The multisite randomized controlled trial, funded by the Canadian Institutes of Health Research, included patients in Canada, China, India, United States, Colombia, Australia, Italy, Iran, Czech Republic, Greece, Spain, Brazil, Austria, Belgium, Hong Kong, Argentina, Chile and Ireland, which broadens the reach of the study's findings.
About one-fifth of the millions of bypass surgeries performed around the world each year result in acute kidney injury, which in its most severe forms greatly increases the chance of death and the need for life-sustaining dialysis treatments.
Bypass surgery can trigger widespread inflammation, which is thought to be a key culprit in the development of kidney injury. Prior studies suggested that steroids might help reduce inflammation and acute kidney injury.
"Administering steroids to prevent inflammation during surgery did not reduce the risk of acute kidney injury in people at moderate or high risk of adverse effects," says author Dr. Amit Garg, a scientist at Lawson Health Research Institute and professor at Schulich School of Medicine & Dentistry, Western University, London, Ontario, Canada.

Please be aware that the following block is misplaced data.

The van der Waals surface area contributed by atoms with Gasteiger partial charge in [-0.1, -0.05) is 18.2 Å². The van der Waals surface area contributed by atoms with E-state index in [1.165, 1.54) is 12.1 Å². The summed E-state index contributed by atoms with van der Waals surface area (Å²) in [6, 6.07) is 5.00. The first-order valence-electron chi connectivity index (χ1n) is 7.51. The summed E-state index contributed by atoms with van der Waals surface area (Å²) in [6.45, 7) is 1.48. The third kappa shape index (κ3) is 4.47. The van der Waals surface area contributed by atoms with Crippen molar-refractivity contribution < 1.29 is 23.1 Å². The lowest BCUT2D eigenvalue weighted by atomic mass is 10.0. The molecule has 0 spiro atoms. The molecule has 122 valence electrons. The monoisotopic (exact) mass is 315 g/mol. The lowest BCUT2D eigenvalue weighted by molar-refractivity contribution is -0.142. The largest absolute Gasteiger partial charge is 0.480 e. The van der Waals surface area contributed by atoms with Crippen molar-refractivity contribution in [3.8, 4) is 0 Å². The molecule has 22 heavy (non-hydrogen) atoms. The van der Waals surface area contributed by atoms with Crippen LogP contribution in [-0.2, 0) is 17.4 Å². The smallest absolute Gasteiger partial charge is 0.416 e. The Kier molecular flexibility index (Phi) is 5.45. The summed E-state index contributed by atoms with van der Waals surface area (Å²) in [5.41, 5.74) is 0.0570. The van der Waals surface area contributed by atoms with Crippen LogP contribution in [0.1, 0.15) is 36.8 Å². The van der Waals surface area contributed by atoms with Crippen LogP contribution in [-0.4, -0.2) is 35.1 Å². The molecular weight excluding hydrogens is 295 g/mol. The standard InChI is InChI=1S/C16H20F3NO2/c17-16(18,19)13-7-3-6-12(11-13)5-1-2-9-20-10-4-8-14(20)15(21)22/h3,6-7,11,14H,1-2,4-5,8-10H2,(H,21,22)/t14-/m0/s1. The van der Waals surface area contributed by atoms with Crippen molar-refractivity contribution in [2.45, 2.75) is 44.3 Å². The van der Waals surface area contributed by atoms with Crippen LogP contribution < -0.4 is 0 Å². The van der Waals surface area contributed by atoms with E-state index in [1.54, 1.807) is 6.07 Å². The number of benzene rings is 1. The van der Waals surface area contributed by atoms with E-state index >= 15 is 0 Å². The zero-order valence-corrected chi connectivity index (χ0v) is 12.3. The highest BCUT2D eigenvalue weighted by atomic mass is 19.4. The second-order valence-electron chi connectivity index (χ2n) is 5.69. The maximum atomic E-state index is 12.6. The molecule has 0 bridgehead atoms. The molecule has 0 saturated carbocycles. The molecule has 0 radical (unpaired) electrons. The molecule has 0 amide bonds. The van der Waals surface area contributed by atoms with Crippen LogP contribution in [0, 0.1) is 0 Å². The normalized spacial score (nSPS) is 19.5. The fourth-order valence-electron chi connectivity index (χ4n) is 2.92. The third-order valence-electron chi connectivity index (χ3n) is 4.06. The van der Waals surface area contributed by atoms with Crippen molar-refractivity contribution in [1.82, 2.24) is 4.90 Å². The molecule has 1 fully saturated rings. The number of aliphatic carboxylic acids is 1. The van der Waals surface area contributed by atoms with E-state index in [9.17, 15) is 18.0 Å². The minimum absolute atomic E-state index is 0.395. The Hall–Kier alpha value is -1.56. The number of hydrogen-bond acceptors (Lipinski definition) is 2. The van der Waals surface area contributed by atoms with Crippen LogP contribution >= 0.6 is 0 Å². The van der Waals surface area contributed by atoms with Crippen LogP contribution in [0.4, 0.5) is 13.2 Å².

The study included 7286 patients, of whom about half (3647) were randomized to receive steroids and the remaining 3639 to placebo. The rate of acute kidney injury was similar in both groups.
"Given the broad range of countries and populations represented in the study, these findings further support a shift away from using steroids as an effective method of preventing the complications from inflammation during bypass surgery," states Dr. Garg.